Posted in: Disc Reviews by William O'Donnell on March 13th, 2012
A tragic accident after an uncannily choreographed dance party in the country leaves a carload of teens dead, and their hometown vows to ban all public displays of dancing and loud music. Big City hunk Ren MacCormack arrives in town to challenge this outlawing of music and dance by…mostly dancing to music.
This is a modern update of the 1984 hit film of the same name that starred Kevin Bacon in the role of Ren. Young actor Kenny Wormald steps into these dancing shoes and does a decent job being a youth who charms us through his rebellion. His look is much more James Dean-ish than Bacon’s version, but still an acceptable doppelganger of the original Ren.
Despite being a small town, it does seem comprised of suspiciously profession level dancers. Normally a musical would not need to defend this because everyone breaking into choreographed dance is expected. This film is supposed to be rooted in reality and so there is no grounding for their level of talent…but then I guess if we watched amateurs for and hour and a half we’d be missing the point of a dance film.
The story is loaded with melodrama, including an inexplicable suicide attempt by lead love interest Ariel. This film seems to touch on the tragedies each character faced deeper than the original. This helps to keep the film grounded in some sense, but also distances it from the spirit of fun that exists in all the big dance moments (which there are plenty of).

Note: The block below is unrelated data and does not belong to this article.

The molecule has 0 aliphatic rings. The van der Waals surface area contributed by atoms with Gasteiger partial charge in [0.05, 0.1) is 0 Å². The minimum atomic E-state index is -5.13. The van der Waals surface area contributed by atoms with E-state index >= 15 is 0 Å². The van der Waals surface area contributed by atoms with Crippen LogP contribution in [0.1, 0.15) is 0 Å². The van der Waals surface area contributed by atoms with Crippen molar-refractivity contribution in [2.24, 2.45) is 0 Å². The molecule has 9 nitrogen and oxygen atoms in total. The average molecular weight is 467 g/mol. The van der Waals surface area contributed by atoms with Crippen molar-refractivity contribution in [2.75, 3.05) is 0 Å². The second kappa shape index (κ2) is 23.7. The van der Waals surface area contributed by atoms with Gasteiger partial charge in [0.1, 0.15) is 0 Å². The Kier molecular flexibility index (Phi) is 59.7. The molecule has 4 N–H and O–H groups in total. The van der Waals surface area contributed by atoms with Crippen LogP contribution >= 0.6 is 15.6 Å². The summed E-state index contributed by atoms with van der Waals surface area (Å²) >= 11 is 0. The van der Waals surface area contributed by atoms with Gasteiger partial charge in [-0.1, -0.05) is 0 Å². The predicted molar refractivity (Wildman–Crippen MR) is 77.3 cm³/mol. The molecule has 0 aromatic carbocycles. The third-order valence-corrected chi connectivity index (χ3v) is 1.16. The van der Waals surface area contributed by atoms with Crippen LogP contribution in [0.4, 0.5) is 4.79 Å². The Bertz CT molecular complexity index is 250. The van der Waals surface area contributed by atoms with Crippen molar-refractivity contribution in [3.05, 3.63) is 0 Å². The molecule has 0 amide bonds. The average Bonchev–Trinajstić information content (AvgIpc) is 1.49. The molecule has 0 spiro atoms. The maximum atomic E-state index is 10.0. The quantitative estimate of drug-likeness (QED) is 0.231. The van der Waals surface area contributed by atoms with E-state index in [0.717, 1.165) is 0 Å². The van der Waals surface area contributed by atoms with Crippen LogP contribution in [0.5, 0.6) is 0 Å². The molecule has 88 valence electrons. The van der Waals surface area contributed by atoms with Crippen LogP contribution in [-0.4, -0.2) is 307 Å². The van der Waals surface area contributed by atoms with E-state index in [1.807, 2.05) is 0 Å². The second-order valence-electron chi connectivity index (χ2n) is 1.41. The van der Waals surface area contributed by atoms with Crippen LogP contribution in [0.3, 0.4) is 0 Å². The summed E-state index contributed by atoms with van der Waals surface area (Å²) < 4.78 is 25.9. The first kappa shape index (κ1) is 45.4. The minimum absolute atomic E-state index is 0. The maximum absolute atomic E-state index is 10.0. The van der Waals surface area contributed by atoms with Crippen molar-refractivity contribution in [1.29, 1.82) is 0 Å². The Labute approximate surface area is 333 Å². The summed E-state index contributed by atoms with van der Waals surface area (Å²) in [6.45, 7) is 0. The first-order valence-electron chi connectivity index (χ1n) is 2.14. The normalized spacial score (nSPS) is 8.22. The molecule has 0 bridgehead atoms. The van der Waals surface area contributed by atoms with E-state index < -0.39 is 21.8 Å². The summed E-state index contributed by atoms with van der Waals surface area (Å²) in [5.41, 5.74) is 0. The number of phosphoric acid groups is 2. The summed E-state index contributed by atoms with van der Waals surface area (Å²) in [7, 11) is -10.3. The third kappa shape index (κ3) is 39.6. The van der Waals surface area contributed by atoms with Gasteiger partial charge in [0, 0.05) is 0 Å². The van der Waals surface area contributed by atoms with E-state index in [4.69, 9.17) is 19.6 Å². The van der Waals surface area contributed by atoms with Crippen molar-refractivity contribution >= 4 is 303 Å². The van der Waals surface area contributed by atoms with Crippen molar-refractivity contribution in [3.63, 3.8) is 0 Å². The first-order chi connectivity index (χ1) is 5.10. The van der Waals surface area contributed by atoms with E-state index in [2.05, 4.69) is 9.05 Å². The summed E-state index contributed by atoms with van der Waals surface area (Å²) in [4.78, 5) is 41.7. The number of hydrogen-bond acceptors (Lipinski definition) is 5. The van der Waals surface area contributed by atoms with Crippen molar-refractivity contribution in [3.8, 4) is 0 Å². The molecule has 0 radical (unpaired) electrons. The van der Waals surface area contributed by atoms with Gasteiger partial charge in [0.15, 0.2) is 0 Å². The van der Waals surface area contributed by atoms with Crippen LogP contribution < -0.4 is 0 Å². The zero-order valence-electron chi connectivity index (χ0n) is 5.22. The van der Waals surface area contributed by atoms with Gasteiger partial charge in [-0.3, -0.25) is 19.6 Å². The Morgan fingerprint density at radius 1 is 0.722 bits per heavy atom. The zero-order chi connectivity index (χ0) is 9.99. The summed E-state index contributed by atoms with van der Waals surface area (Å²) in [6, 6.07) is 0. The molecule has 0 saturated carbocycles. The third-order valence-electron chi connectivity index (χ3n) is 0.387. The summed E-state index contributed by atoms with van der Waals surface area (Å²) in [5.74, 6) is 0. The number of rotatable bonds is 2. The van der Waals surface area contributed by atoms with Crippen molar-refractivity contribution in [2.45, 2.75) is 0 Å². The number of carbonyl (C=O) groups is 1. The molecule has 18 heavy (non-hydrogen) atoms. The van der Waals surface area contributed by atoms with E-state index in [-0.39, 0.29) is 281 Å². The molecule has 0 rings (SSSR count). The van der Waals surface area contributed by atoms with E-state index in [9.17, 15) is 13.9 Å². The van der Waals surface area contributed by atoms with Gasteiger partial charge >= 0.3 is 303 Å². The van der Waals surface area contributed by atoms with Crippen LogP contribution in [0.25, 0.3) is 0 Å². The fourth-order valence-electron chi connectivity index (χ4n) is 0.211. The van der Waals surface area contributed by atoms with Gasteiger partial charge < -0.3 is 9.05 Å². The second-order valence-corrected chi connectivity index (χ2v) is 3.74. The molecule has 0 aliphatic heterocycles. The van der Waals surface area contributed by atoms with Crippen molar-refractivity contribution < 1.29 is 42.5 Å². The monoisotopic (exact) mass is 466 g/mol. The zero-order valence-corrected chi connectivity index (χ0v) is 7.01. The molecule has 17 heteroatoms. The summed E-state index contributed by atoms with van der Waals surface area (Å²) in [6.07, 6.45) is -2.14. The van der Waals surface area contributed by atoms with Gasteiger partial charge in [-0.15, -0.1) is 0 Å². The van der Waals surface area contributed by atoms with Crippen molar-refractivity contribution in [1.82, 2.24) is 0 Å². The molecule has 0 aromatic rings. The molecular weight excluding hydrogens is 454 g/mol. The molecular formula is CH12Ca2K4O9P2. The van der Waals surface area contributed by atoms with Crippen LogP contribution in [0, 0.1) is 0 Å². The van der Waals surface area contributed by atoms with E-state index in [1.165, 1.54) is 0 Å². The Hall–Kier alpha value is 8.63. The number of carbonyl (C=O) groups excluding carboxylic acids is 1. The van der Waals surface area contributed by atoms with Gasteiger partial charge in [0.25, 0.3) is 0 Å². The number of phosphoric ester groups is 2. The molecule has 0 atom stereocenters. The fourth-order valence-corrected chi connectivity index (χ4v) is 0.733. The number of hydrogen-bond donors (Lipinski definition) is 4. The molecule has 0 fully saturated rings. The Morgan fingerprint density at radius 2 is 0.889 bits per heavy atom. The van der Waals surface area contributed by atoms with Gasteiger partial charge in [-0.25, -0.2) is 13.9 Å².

There are moments of fun, such as the recreation of the “angry” dance, but the message doesn’t seem to need a modern update. This film resembles the contemporary teen and/or dance films that the original helped inspire, that’s about it.
Widescreen 1.78:1. The picture quality is very nice in this transfer. There are a lot of bright colours that come out bright and clear when they need to.
Dolby Digital 5.1 DTS-HD Master Audio, and 5.1 Dolby Digital in French, Spanish & Portugese. The sound is key in this film and all elements are mixed well. The music is the most clear of all things (shocker, right?). There are tiny moments where the dialogue and effects blend a little sloppier than one might wish, but the music is always clear.
Jump Back: Re-Imagining Footloose: Doesn’t so much explain a re-imagining but more the creator’s enthusiasm and fandom of the original.
Everybody Cut: The Stars of Footloose: Profiling praise of the star cast. Lengthy fan service.
Dancing with the Footloose stars: Another thing that got updated with the music, naturally, was the style of dance moves used for the biggest dance-offs. A perfectly suiting featurette for this sort of release. Nicely assembled.
Deleted Scenes (with optional commentary): A bit more exposition that is implied and/or resolved in scenes included in the main feature.
Music Videos: All assembled with the usual mix of new performance footage from the artist and clips from the film. It’s easy to detect which of the 3 is not a remake from the original soundtrack.
-Blake Shelton’s “Footloose”
-Big & Rich’s “Fake ID”
-Ella Mae Bowen’s “Holding out for a Hero”
Footloose Rap: By Emily Whitcomb, who originally made this rap for an online video. It was inspired by the 1984 film and director Craig Brewer invited her to perform it for a screening crowd in Minnesota. Charming.
Commentary by Director Craig Brewer: Brewer is an enthusiastic filmmaker who tells stories of the film’s creation with a good energy. He has things to say about all of the cast and major contriutors, and it’s all glowing.
The modern updates seem to only be in a few songs, and Ariel dances a touch bit sluttier than her 1984 incarnation…that’s about it. This film is very close, and mostly redundant. It’ll find new fans and not break a single inch of new ground.